What also is an issue is the fact that for disks in relatively bad condition DTC is still able to decode CBM sectors from it while my program is not capable of producing GCR data which results in error-free sectors. I guess the decoding capabilities of DTC are way more reliable than those of my program - another thing I might ask the Softpres people for.

So after all my program will have to categorize flux transitions as follows: 1) data with a particular density, 2) data in bad condition where timings could lead to ambigous bit sequences, 3) a larger pause between two flux transitions which my drive produces phantom transitions for (V-MAX!), 4) a non-formatted area / weak bits (Cyan Loader).

Some test routines for the latter cases produced runnable .g64 images for e.g. Cyan Loader (newest VICE with weak bit support) but I still couldn't glue something together that works well for all combinations as it's very difficult to distinguish cases 2 to 4 from each other.

Another beautiful thing would be detection of the write splice. It seems most tracks are mastered beginning with writing $55 bytes, then all sectors headers, data and intra-sector gaps, after that another run of $55 bytes so that some of the later $55 bytes overwrite some of the already written ones, producing a single flux transition with an arbitrary timing.

As you can see, unluckily more and more things get known to be worked out to make the program reliable for most cases. I personally wouldn't want to use the tool for producing .g64 images for archiving at the current stage. At the moment you simply can't be sure to get even standard CBM sector data of a good condition disk decoded correctly - you'd have to scan the resulting .g64 file for errors which NIBTOOLS does refuse due to being not able to find the directory sector (I guess because of the data not being byte-aligned). Say 80% of the .g64 made from disks in very good condition do work and 20% do not.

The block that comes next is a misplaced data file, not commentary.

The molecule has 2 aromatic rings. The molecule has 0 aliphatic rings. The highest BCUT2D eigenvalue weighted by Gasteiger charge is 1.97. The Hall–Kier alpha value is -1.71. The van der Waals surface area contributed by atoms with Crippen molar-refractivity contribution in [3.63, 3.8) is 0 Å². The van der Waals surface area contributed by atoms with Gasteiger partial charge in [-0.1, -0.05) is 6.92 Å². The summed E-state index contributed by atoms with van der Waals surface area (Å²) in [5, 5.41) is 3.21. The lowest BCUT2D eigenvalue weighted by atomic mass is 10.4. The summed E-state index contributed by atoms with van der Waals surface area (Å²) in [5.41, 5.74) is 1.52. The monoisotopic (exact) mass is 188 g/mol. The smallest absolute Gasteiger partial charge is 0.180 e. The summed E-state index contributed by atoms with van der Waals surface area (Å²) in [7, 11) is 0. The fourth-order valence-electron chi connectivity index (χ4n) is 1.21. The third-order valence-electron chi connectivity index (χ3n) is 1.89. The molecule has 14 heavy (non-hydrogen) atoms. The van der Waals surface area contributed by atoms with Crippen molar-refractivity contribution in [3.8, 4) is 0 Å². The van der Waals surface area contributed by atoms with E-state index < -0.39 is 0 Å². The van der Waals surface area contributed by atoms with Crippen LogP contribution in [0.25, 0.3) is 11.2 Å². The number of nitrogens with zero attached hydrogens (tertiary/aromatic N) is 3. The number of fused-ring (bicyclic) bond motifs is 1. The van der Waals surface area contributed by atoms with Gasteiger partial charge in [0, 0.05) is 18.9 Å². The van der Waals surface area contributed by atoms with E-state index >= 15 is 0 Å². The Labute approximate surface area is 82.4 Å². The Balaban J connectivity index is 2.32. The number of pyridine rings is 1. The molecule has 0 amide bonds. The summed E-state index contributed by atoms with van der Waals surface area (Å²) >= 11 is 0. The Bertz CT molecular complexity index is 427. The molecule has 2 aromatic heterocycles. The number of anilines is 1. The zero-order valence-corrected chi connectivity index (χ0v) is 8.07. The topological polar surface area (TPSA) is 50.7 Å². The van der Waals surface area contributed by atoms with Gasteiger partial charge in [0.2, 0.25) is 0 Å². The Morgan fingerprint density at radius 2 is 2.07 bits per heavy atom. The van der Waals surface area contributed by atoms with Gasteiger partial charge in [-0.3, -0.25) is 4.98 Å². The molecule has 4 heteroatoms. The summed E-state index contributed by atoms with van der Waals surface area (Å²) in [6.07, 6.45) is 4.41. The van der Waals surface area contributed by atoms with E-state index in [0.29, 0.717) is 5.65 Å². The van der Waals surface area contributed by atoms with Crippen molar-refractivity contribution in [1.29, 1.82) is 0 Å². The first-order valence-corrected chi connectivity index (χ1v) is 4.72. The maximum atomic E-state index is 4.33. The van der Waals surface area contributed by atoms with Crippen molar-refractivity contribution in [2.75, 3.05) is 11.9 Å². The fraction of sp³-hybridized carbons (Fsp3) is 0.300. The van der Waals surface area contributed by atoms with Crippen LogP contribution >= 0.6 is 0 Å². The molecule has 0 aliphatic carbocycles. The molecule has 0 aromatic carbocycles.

I'll let you know when I managed to almost finish those really important things and this will not be done in just a few days, I'm sorry.


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'Any Kryoflux experiences made yet'
Author:Pete Rittwage (registered user: 558 posts )
Date: Thu, Feb 16th, 2012 @ 12:56 ( . )

No apologies necessary! I appreciate your work. I have a Kryoflux myself and have started submitting images.

I don't think it would be a problem to re-align to the syncs on these images, so I will come up with a routine that does it on the nibtools-end.

-Pete


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'Any Kryoflux experiences made yet'
Author:Markus Benko (registered user: 16 posts )
Date: Thu, Feb 16th, 2012 @ 13:25 ( . )

That would be great in that it could be used for error-scanning of generated .nib or .g64 files then. By the way, I guess you solved the problem with running Java / the converter now? I'm keen to know what has been the problem...


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'Any Kryoflux experiences made yet'
Author:Pete Rittwage (registered user: 558 posts )
Date: Thu, Feb 16th, 2012 @ 13:28 ( . )

Hi markus,

There was no problem except my BBS software stripping the commands out when you posted them. I modified your scripts you attached to my own local paths and it worked fine.

The only limitation to them (which is easily fixed) is they also assume the images are prefixed with "track_" which SPS hates in their submissions... as I said that is easily fixed in script also.


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'Any Kryoflux experiences made yet'
Author:RJMcInty (registered user: 2 posts )